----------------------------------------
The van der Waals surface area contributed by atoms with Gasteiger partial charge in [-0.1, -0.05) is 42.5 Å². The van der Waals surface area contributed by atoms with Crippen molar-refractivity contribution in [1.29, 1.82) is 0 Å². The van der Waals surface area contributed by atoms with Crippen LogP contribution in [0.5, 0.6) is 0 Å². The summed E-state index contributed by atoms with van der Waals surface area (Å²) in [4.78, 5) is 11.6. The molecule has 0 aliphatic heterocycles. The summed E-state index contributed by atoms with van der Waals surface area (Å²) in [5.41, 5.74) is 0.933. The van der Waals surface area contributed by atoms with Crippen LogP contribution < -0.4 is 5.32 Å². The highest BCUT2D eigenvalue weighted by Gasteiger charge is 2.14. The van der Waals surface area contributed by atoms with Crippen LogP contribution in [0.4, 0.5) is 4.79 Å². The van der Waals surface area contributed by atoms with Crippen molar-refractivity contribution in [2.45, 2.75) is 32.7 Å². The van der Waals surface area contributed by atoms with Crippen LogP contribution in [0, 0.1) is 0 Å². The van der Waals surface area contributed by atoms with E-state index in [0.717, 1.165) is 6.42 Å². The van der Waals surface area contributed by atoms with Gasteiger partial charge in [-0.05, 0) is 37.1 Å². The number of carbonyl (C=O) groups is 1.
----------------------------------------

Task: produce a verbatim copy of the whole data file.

The van der Waals surface area contributed by atoms with Gasteiger partial charge in [-0.1, -0.05) is 42.5 Å². The van der Waals surface area contributed by atoms with Crippen molar-refractivity contribution in [1.29, 1.82) is 0 Å². The van der Waals surface area contributed by atoms with Crippen LogP contribution in [0.5, 0.6) is 0 Å². The summed E-state index contributed by atoms with van der Waals surface area (Å²) in [4.78, 5) is 11.6. The molecule has 0 aliphatic heterocycles. The summed E-state index contributed by atoms with van der Waals surface area (Å²) in [5.41, 5.74) is 0.933. The van der Waals surface area contributed by atoms with Crippen LogP contribution < -0.4 is 5.32 Å². The highest BCUT2D eigenvalue weighted by Gasteiger charge is 2.14. The van der Waals surface area contributed by atoms with Crippen LogP contribution in [0.4, 0.5) is 4.79 Å². The van der Waals surface area contributed by atoms with Crippen molar-refractivity contribution in [2.45, 2.75) is 32.7 Å². The van der Waals surface area contributed by atoms with Crippen LogP contribution in [0, 0.1) is 0 Å². The van der Waals surface area contributed by atoms with E-state index in [0.717, 1.165) is 6.42 Å². The van der Waals surface area contributed by atoms with Gasteiger partial charge in [-0.05, 0) is 37.1 Å². The number of carbonyl (C=O) groups is 1.